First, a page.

The report noted adding that two companies, Infosys and Tata Motors, have committed to a 100 percent renewable energy consumptions target by 2018 and 2030 respectively.

Besides, it was found that companies are setting an internal price on carbon.

“In India, 15 percent of the responding companies currently put a price on their carbon emissions and 43 percent are planning to set a price on carbon within next two years,” the report said.

Further, CDP said the majority of the companies have at least one emission reduction initiative at implementation stage with the highest number of such steps from energy, materials and information technology sector.

Interestingly, companies saw a 57 percent jump in estimated monetary savings year-on-year from emission reduction initiatives.

The Paris agreement was signed in New York in April by 175 countries at the largest, single-day signing ceremony in history.

US, China, European Union, Brazil are the other biggest carbon emitters in the world.

The CDP (formerly known as Carbon Disclosure Project) is an organisation which works with shareholders and corporations to disclose the greenhouse gas emissions of major corporations.

Full text of Cyrus Mistry’s letter to Tata Group: My sacking illegal, invalid, will hurt company image

Full text of Cyrus Mistry’s letter to Tata Group: My sacking illegal, invalid, will hurt company image


Sacked Tata Sons chairman Cyrus Mistry has said in a letter to the company board that the inherited problems of the salt-to-software conglomerate had pushed him  “into the position of a ‘lame duck’ chairman” and that he cannot believe with the he was removed on grounds of non-performance.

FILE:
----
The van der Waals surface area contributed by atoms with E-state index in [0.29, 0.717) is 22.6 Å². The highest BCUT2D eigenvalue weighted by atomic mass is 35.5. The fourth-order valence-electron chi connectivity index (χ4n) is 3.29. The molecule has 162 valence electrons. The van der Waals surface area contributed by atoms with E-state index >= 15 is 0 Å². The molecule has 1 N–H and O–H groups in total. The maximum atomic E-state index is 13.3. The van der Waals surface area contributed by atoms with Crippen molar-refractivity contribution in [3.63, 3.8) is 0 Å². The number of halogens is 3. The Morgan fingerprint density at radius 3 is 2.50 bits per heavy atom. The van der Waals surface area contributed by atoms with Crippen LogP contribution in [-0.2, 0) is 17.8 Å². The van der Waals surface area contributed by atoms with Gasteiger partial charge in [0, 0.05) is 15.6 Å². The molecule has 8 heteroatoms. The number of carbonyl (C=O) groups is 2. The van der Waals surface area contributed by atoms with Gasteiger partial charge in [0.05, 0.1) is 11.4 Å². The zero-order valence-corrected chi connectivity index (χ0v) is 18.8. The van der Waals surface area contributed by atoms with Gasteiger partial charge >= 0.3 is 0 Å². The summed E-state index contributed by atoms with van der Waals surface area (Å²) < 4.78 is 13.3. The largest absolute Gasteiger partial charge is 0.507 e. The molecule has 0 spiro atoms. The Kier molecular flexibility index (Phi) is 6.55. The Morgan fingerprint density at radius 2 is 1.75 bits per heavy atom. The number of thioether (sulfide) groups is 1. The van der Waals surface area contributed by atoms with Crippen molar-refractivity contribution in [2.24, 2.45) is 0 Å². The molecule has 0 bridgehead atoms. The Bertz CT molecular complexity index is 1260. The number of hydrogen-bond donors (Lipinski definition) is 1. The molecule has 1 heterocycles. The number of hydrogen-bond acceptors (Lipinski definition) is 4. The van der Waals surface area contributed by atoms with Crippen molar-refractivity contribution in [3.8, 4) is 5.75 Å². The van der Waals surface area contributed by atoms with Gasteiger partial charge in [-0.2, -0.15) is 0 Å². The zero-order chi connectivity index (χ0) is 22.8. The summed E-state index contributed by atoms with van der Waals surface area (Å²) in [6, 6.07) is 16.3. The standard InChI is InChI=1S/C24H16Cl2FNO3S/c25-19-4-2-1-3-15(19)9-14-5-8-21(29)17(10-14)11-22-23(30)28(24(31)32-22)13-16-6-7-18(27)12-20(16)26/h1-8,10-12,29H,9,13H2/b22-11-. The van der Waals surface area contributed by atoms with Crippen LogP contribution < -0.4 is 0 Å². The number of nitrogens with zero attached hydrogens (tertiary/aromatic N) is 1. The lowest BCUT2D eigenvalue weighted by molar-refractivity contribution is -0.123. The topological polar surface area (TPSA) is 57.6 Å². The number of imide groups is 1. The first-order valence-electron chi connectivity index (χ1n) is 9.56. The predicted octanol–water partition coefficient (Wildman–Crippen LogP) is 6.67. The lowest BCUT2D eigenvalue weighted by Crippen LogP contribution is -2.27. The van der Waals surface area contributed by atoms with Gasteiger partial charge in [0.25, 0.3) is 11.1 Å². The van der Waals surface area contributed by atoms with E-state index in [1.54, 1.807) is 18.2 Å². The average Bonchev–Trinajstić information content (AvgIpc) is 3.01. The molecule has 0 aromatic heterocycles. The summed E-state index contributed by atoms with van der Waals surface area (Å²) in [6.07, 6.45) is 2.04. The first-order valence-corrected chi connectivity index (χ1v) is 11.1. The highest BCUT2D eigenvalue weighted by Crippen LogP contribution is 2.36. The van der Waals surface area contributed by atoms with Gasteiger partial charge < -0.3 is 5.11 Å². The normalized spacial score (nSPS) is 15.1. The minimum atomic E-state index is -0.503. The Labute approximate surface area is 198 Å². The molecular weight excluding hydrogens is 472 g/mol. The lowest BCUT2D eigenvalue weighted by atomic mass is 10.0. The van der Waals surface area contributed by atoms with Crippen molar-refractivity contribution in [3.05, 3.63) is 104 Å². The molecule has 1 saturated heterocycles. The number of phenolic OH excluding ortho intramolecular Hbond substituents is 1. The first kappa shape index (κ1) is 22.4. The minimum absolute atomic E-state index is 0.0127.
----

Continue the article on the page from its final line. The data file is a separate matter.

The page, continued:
Cyrus Mistry. ReutersCyrus Mistry. Reuters

Cyrus Mistry. Reuters

CNBC-TV18 has got the possession the five-page letter sent on Tuesday, a day after the sacking happened. However, the TV channel has said that it has not independently verified the authenticity of Mistry’s letter.

Mistry argued in the letter that under his term, Tata companies’ net worth rose to Rs 42,000 crore from Rs 26,000 crore earlier. The group’s operating cash flows grew at 31 percent compounded annual growth rate.

According to him, a realistic assessment of 5 Tata companies, namely Indian Hotels Company, Tata Motors PV, Tata Steel Europe, Mundra Ultra Mega Power Project and Tata TeleServices, can lead to nearly $18 billion write-down.

He has also reminded the board that lack of explanation has led to all kinds of speculation and harmed his own and the group’s reputation.

You can read the entire letter below:

Cyrus Mistry by Firstpost on Scribd

Jaguar Land Rover and Ford test connected cars in Britain | Reuters

Jaguar Land Rover and Ford test connected cars in Britain | Reuters

Updated: Oct 21, 2016 04:37 IST